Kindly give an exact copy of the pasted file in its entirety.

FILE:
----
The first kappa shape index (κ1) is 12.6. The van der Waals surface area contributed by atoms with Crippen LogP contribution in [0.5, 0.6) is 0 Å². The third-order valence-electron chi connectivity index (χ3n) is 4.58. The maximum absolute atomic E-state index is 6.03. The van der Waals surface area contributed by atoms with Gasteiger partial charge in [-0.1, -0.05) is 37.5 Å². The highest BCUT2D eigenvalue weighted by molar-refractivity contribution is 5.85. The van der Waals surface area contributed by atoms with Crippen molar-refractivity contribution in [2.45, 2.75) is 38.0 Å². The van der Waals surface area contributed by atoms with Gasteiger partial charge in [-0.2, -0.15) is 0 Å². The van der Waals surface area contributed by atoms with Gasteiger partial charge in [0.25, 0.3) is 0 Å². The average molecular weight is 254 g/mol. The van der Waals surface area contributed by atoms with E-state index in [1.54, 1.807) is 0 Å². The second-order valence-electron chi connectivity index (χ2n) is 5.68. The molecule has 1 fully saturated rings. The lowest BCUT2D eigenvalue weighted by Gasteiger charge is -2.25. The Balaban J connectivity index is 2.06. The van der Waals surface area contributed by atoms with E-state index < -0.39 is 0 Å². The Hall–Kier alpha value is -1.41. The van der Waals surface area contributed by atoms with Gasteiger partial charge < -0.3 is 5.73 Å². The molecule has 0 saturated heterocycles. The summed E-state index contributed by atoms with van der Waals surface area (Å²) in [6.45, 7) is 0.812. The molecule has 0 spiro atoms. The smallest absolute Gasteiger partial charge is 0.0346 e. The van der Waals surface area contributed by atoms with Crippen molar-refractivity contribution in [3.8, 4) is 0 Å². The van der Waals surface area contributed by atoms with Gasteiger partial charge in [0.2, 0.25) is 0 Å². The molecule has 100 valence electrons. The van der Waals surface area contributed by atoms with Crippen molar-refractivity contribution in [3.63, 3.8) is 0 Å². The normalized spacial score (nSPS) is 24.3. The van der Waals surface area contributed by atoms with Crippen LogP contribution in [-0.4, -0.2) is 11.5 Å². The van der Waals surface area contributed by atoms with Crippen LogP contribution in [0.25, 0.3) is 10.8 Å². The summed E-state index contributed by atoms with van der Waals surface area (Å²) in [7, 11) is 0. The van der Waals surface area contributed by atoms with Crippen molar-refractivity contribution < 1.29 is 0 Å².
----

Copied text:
The first kappa shape index (κ1) is 12.6. The van der Waals surface area contributed by atoms with Crippen LogP contribution in [0.5, 0.6) is 0 Å². The third-order valence-electron chi connectivity index (χ3n) is 4.58. The maximum absolute atomic E-state index is 6.03. The van der Waals surface area contributed by atoms with Gasteiger partial charge in [-0.1, -0.05) is 37.5 Å². The highest BCUT2D eigenvalue weighted by molar-refractivity contribution is 5.85. The van der Waals surface area contributed by atoms with Crippen molar-refractivity contribution in [2.45, 2.75) is 38.0 Å². The van der Waals surface area contributed by atoms with Gasteiger partial charge in [-0.2, -0.15) is 0 Å². The van der Waals surface area contributed by atoms with Gasteiger partial charge in [0.25, 0.3) is 0 Å². The average molecular weight is 254 g/mol. The van der Waals surface area contributed by atoms with E-state index in [1.54, 1.807) is 0 Å². The second-order valence-electron chi connectivity index (χ2n) is 5.68. The molecule has 1 fully saturated rings. The lowest BCUT2D eigenvalue weighted by Gasteiger charge is -2.25. The Balaban J connectivity index is 2.06. The van der Waals surface area contributed by atoms with E-state index < -0.39 is 0 Å². The Hall–Kier alpha value is -1.41. The van der Waals surface area contributed by atoms with Gasteiger partial charge < -0.3 is 5.73 Å². The molecule has 0 saturated heterocycles. The summed E-state index contributed by atoms with van der Waals surface area (Å²) in [6.45, 7) is 0.812. The molecule has 0 spiro atoms. The smallest absolute Gasteiger partial charge is 0.0346 e. The van der Waals surface area contributed by atoms with Crippen molar-refractivity contribution in [3.8, 4) is 0 Å². The van der Waals surface area contributed by atoms with Gasteiger partial charge in [0.2, 0.25) is 0 Å². The molecule has 100 valence electrons. The van der Waals surface area contributed by atoms with Crippen molar-refractivity contribution in [3.63, 3.8) is 0 Å². The normalized spacial score (nSPS) is 24.3. The van der Waals surface area contributed by atoms with Crippen LogP contribution in [-0.4, -0.2) is 11.5 Å². The van der Waals surface area contributed by atoms with Crippen LogP contribution in [0.25, 0.3) is 10.8 Å². The summed E-state index contributed by atoms with van der Waals surface area (Å²) in [7, 11) is 0. The van der Waals surface area contributed by atoms with Crippen molar-refractivity contribution < 1.29 is 0 Å².